The curious case of Patrick Joseph Buchanan.

For quite some time–perhaps his whole career–Patrick Buchanan has been saying that World War II, despite its reputation as a Just war, was not the “Good War” it is made out to be, and, more controversially, that it was the result primarily of Britain’s blunders. He summed his case in his book Churchill, Hitler, and “The Unnecessary War“. 

Of particular interest to Buchanan is Churchill, who he thinks is vastly overrated as a statesman and as a man. To hear Buchanan tell it, Churchill’s mistakes helped to cause World War II. Even in his latest column, he makes sure to take a jab at Churchill.

I’m really of two minds about Buchanan; on the one hand, he is a total economic isolationist. I think this is a huge mistake. He tends to be too puritanical in his views on culture. He also supports the flying of the Confederate Flag, and, most bizarrely, supports the farcical “War on Drugs”. (The only American war he does support, it seems.)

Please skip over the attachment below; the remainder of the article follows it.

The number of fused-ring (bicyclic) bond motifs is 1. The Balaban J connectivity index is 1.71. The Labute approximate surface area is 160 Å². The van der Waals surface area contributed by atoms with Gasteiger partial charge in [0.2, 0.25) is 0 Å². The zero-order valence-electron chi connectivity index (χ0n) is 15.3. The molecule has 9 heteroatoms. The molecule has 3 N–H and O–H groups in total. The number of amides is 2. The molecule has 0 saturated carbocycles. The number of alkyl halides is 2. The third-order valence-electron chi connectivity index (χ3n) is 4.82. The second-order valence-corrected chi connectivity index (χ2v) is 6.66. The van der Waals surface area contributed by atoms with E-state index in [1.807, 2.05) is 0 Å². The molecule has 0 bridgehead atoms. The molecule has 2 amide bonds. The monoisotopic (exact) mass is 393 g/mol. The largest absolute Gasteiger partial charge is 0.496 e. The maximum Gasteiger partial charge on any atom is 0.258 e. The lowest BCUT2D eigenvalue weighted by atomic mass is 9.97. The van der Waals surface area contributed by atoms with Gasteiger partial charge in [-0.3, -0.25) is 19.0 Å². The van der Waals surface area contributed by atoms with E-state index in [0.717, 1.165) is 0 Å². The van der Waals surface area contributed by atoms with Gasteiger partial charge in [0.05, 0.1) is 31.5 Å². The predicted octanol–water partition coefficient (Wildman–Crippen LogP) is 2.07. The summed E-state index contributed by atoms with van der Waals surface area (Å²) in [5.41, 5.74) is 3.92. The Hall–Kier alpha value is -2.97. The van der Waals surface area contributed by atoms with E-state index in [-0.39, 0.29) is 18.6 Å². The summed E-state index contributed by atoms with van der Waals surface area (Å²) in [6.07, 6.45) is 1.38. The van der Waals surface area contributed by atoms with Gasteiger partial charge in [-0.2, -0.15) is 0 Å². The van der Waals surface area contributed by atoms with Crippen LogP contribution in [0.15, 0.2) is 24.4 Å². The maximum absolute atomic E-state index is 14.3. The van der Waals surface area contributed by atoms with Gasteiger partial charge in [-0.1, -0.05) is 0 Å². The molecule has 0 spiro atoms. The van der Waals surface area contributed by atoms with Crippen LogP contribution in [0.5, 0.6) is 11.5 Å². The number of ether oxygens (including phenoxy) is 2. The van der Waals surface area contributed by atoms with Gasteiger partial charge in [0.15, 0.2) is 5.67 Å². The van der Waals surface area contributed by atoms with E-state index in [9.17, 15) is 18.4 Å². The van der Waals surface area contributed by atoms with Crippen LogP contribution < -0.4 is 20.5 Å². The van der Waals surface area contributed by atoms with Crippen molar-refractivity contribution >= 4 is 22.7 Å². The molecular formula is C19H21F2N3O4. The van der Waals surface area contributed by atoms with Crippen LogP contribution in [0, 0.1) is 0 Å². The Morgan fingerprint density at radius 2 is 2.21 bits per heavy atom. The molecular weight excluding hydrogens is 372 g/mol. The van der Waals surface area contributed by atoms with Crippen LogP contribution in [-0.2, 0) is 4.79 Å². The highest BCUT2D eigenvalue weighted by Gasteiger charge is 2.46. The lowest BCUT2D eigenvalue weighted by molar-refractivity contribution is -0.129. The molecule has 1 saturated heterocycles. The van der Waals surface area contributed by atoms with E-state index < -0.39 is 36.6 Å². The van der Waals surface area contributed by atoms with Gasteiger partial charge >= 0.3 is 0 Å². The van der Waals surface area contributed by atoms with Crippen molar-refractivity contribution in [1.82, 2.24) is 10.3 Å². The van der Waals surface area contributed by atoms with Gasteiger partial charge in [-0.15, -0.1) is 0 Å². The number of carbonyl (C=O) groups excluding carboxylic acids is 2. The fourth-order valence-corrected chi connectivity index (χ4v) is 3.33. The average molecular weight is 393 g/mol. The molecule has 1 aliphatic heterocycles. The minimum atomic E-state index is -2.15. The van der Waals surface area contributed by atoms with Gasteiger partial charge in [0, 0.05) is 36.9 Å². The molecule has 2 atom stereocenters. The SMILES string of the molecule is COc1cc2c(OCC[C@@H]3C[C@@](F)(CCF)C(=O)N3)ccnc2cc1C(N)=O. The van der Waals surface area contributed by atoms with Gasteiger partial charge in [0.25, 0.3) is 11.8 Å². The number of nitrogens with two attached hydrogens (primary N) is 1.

And frankly, I’m not at all convinced that his ideas about war in general, and World War II in particular, are actually correct. The Nazis seem to have imagined themselves to be inherently superior to all other people. With an attitude like that, surely they were bound to attack America eventually, no matter what.

And yet, for all that, I can’t help but applaud the man for even examining this question. So many people who claim to oppose war in principle are willing to admit that World War II was worth fighting because, in that case–and seemingly just that one remarkable case, never to be again–the enemy was so indescribably evil that it must be defeated at once. (That they were evil is certain; that there have subsequently never been others as evil is not.) Buchanan is no pacifist, but he recognizes that if he’s going to make anything like a sound case against “going abroad in search of monsters to destroy“, he has to address the prevailing understanding that the only thing the Allies did wrong was not destroy Hitler and Nazi Germany sooner.

What's your stake in this, cowboy?